The Philadelphia Water Department has been struggling for years to solve what it delicately calls "the overflow problem." One approach is to get people to consume less water, so less goes down the drain. No wonder the agency cheered a few years ago when Comcast announced it was bucking the powerful plumbers union and installing waterless urinals in its new skyscraper.
But reducing runoff from storms may be even trickier than negotiating with the well-connected plumbers. You can't simply unpave a city.
You can only try.
On June 26, the appropriately named Greenfield School will take a leap into a green new world when it begins ripping out its asphalt schoolyard as part of a Water Department pilot project. The hot, noisy, hard-surfaced schoolyard has been a staple of urban childhood, the scene of countless rounds of Double Dutch and tag. Now, the Water Department believes, it's time for the asphalt to go.
In its place, Greenfield, a public elementary school at 22d and Chestnut Streets, will plant a wide border around the perimeter of its schoolyard, nearly equal to half the playground's total surface. The green areas are designed to let rain percolate gently into the ground, cutting the schoolyard's contribution to the city's overflow problem by more than 80 percent.
Don't worry. Greenfield won't have to ban recess to help save the environment. The new schoolyard design - a joint effort by SMP Architects, Viridian Landscape Studio, and Meliora Environmental Design - reserves an island of asphalt in the center so kids can play basketball and other games. The remaining play areas will be resurfaced with a rubbery, porous material that absorbs runoff.
The unpaving effort, which is called "Greening Greenfield," was launched by a group of parents led, not surprisingly, by two local architects, Lisa Armstrong and Brett Webber. Initially, they just wanted to soften the school's harsh schoolyard, typical of so many Philadelphia schools.
But as they explored the options, they realized that the asphalt playground wasn't just a problem for Greenfield; it was bad for the whole city.
Others in Philadelphia were coming to the same conclusion. During his campaign, Mayor Nutter vowed to make the city a greener, more energy-efficient place. With the release of the administration's Greenworks plan in April, his ideas were translated into a real strategy.
Among its goals, the plan calls for the city to convert 3,200 acres of asphalt into fully pervious (that's the favored term) land by 2015. It may sound like a big number, but not when you consider that 67 percent of pre-World War II Philadelphia is covered with buildings and pavement. Rain simply rolls across all that surface to the nearest drain.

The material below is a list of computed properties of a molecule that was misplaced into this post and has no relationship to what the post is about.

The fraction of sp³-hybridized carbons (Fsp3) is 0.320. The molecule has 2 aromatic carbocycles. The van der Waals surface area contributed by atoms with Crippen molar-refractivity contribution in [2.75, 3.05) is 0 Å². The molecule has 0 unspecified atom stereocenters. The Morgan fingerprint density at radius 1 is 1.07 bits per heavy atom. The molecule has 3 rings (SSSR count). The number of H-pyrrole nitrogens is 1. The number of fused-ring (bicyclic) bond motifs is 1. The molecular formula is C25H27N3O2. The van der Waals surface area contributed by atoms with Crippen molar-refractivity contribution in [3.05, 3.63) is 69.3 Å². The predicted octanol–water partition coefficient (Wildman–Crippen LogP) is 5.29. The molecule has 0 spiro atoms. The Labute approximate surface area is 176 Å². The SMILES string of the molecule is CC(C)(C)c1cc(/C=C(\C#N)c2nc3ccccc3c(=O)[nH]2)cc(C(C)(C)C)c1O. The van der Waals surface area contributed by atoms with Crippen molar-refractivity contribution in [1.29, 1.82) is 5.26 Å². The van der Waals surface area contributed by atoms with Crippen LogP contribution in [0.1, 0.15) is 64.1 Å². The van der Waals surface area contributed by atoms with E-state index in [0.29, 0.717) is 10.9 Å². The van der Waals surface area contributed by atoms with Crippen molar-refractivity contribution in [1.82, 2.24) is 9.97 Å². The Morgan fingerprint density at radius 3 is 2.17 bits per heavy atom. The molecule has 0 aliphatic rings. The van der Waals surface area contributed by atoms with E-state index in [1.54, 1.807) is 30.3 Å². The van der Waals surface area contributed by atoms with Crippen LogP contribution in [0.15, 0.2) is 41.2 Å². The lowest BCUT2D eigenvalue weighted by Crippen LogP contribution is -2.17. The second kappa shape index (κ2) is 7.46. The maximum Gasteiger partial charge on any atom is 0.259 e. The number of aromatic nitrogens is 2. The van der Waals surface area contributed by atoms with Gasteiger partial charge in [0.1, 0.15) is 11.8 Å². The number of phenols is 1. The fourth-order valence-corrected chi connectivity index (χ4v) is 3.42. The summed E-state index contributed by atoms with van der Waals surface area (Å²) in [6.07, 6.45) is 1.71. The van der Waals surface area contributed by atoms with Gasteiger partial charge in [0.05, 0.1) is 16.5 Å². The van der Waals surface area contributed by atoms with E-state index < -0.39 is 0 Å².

There are other ways to prevent a storm-water rush from overwhelming the sewers and polluting the Delaware River. The Water Department could construct huge underground cisterns, or catch basins, that would temporarily hold the water generated by a big storm.
But not only are such underground cisterns expensive, they need to be "the size of ball fields" to make a difference, says Howard Neukrug at the department's Office of Watersheds. Tearing up asphalt lots can be done cheaper and faster, and the new green acres have the side benefit of helping to cool the city's air temperature.
So why doesn't the Water Department start with a really big expanse of asphalt, such as the city-owned South Philly sports complex, where fields of parking spread out virtually to the horizon? A half-acre schoolyard hardly seems like an obvious choice for such a groundbreaking effort.
"We're looking at every square foot of surface area in Philadelphia and asking, 'What if?'," explains Neukrug.
That includes streets and sidewalks, too. But he argues that schoolyards are a good place to start because the greening does double duty, providing kids with shadier, healthier play areas while capturing runoff.
Actually, the Water Department is about to add another big incentive: a storm-water tax. In 2010, the agency will charge its nonresidential customers for the runoff their sites generate. The tax will be based on the amount of impervious surface, using GIS satellite technology to determine what's paved and what's green.
So, for instance, the owner of a fully paved, one-acre parking lot could see monthly storm-water charges rise from almost nothing today to as much as $400. Schools will be taxed like everyone else.
Although the Water Department gives schools a discount, the tax will be another burden, especially for public schools such as Greenfield. The new tax provided Armstrong and Webber with an argument to persuade the school that it was worth reducing its asphalt footprint.
It helped that their group was able to raise money for the project entirely from private sources. Greening Greenfield has collected $300,000 so far, enough to complete the west side of the schoolyard. Next year, the group expects to finish the east side.
SMP's design incorporates materials salvaged from recent construction projects at the Philadelphia Zoo and the Art Museum. They're also sculpting the new landscape with mounds that can be used as an outdoor classroom.
Both Armstrong and Webber believe it's not enough just to transform the schoolyard environment. They also want to change school culture by incorporating ideas about sustainability into the curriculum. Students will help plant trees in the new borders when they return in the fall. Ultimately, Armstrong and Webber hope to tap into federal stimulus money to install a green roof on the school, complete with a greenhouse.
Neukrug believes the project will inspire other schools, not to mention private landowners, to turn paved surfaces green. But until then, it remains an asphalt jungle out there.
Contact architecture critic Inga Saffron at 215-854-2213 or firstname.lastname@example.org.